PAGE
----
“Tatalon na ‘yan! Tatalon na ‘yan!”
“One, two, three!”
“You can do it!”
“May flight pa tayo mamaya dalian mo!”
A cacophony of cheers and yells rang in my ear – both from my friends who have all successfully jumped the 15-20ft dive and were now happily floating in the turquoise waters of Kanla-ob River, and from about a dozen strangers behind me, stalled by my pusillanimity. If they thought that this pressuring tactic would work (and for a few hopeful moments, I thought so, too!), they were to be deeply disappointed. I mean, how do you voluntarily bring yourself to jump this height? Where do you find the resolve to demand of your brain cells that they send impulses down your legs to lift themselves up, and then let go? I tried really hard. And I would’ve tried harder and for longer if there weren’t a crowd already forming behind me – all of them eager to kickstart the adventure. I asked our guide if he could just push me, but apparently that wasn’t a safe option at that height. And so, with deep sadness, I asked to be brought to the alternative route – a land-based, slippery descent where my survival hinged on my ability to hold on to protruding roots and vines. By the time I reached the water, all sweaty and quivering, my friends were already giddy from two experiences – that first jump, and a slide through a falls.
It felt good to finally be in the water. Kanla-ob river was an incredible shade of blue, cold and clear. On either side were the canyon walls, and above – a canopy of trees and vines and lianas against the blue skies! I could cry of its beauty!
And then I looked at our guide. Another jump was coming up! I had forgotten there were seven jumps! Seven, when I couldn’t even make it to one! Thank God our guide, Jonel, held my hand through it – literally: we did the jump together!
And that was how we spent the first two to three hours of this adventure – jumping, swimming, walking, and taking photos in between. The last hour was spent trekking to Kawasan Falls.
Kanlaob-Kawasan Canyoneering in Southern Cebu (A Travel Guide)
For those who plan to do this activity, I’ve put together some information that could be helpful, with some that are particularly useful for those who aren’t adrenaline junkies.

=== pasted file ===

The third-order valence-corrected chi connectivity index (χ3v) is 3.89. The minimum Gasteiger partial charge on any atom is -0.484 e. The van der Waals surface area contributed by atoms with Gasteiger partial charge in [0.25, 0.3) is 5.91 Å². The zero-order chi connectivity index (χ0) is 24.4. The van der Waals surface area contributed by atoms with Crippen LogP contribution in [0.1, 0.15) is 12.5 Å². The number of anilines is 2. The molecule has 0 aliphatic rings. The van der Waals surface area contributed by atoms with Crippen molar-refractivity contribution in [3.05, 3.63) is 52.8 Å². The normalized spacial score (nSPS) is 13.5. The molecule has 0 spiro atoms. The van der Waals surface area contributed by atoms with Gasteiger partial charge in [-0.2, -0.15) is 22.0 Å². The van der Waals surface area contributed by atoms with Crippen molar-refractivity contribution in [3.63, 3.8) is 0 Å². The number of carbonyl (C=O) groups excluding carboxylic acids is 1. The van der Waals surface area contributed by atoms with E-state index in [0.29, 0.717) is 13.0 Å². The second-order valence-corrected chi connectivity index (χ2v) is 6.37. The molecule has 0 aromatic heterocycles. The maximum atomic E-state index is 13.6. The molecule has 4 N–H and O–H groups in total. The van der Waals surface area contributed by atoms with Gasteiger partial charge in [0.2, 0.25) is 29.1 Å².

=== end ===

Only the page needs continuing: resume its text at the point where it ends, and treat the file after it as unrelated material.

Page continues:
1. First, some background
What is a canyon?
A canyon is a deep and narrow valley surrounded by tall cliffs, usually with a river running through it.
Canyoning or Canyoneering?
Short answer: for our purposes, they mean the same thing, except that canyoning is used mostly in Europe and Australia, and canyoneering in the US. It involves one or more of the following: walking, jumping, rappelling, swimming, and hiking.
Is it in Kanla-ob, Compostela, Alegria, Badian, or Kawasan?
All correct. The jump-off point is in Brgy. Compostela in the municipality of Alegria, where the river canyon is called the Kanla-ob River. The activity ends in Kawasan Falls in the municipality of Badian [Southern Cebu].
2. How many jumps are there, and how high?
Officially, seven, ranging from 5 to 30 feet. But you could actually do more, or less.
More – since there are minor jumps that they don’t bother counting (but I count it, I do! hoping that it’s one less from the supposed seven), and there are major ones in Kawasan Falls (second level) that are not part of the count but you could still do if you want more (gasp!).
Less – because some aren’t actually jumps, but sliding through the falls, or you being pushed backwards by your guide. Plus…. (read the next)
3. Can the high jumps be avoided?
I’d really like to say they can’t be avoided, just so you’d summon all the courage possible to make you take the (literal) leap. But for the sake of those like me who aren’t as courageous but would still like to experience canyoning, I’d be honest and say there are ways to get around the high jumps, in particular the first and the last ones. I’d also say that these alternatives are more tiring and take longer, so if you could, just go jump. Especially for the first one – it could spell how the rest of the jumps could go. Once you’ve done the first jump, chances are the succeeding ones are more manageable for you.
4. How much does it cost?